Los Angeles Kings' 5 Biggest Concerns Amid Playoff Push
Though the Los Angeles Kings are currently in playoff position, they've dropped three straight games and are in danger of slipping in the Western Conference standings.
Anze Kopitar has been a stalwart up the middle after a slow start to the year and Jeff Carter has also had a strong season on the whole. However, some of the Kings' other key contributors are faltering down the stretch. This has caused a slide at the most important juncture of the regular season.
Extra Skater indicates that the Kings' possession numbers are still terrific and they've been frustratingly streaky all year—so, the wins should come if L.A. keeps its collective nose to the grindstone.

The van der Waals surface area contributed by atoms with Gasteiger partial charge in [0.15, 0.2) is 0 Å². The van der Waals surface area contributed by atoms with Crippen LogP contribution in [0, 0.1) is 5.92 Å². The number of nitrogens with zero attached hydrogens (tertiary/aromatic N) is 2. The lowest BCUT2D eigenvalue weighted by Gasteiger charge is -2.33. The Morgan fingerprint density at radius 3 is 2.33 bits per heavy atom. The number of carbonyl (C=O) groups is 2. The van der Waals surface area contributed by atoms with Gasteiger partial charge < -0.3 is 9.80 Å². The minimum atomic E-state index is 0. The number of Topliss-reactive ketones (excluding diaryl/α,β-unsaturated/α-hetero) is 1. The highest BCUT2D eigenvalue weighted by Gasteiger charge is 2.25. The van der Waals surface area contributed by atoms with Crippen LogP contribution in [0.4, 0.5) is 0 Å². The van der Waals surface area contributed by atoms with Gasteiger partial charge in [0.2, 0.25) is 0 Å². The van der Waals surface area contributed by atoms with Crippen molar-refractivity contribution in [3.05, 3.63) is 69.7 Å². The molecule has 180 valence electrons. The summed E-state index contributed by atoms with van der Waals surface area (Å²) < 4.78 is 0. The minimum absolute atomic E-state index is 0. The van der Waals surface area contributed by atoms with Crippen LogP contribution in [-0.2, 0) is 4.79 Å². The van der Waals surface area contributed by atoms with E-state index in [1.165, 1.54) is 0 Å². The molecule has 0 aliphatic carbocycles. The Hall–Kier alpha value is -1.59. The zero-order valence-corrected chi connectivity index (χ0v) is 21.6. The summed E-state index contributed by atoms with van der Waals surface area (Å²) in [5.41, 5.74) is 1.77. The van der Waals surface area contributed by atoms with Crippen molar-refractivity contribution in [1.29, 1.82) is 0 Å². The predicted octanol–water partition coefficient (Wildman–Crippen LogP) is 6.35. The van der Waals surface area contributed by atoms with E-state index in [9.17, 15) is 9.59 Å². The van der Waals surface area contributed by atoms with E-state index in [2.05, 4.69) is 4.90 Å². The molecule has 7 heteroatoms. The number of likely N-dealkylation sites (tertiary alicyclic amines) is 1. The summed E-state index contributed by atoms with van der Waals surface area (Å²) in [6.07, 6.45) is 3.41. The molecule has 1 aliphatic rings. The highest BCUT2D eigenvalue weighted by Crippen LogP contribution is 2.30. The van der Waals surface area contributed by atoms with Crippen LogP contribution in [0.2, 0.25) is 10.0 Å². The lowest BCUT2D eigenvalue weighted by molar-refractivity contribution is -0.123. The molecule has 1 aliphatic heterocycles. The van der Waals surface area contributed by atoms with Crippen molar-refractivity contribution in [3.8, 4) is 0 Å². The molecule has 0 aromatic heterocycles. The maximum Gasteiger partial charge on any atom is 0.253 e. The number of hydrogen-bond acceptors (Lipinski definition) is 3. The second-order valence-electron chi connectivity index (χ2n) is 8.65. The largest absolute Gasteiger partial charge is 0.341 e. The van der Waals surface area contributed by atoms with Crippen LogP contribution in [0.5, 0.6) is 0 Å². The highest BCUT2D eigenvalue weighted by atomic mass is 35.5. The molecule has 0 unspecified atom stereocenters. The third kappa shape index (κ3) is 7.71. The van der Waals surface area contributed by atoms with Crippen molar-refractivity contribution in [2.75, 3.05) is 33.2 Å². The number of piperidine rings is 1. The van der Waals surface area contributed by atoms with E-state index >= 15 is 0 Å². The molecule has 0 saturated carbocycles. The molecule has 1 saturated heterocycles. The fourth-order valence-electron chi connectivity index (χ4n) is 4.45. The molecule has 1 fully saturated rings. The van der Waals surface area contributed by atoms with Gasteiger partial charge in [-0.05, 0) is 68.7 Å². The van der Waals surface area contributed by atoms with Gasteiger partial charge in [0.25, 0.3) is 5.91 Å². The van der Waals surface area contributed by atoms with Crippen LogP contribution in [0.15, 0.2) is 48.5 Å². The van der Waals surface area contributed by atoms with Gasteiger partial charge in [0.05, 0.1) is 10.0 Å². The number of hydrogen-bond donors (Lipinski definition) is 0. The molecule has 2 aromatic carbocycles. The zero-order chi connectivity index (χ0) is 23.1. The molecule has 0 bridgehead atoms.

Nevertheless, the Kings will need the following members of the team to raise their level of play in order to secure a postseason berth and aim for a second Stanley Cup in three seasons.
The Slovakian sniper hasn’t enjoyed the finest start with the Kings, notching only two goals and one assist in the six games following February’s trade deadline.
Perhaps most alarming is his minus-two rating over that span. Anze Kopitar, his current center and one of the best two-way forwards in the game, has been a minus player in the last three contests. On the season as a whole, he’s a plus-24, which indicates that the new top line hasn’t been as sound in all three zones as it was beforehand.
However, shuffling the deck wouldn’t be a wise move on head coach Darryl Sutter’s part.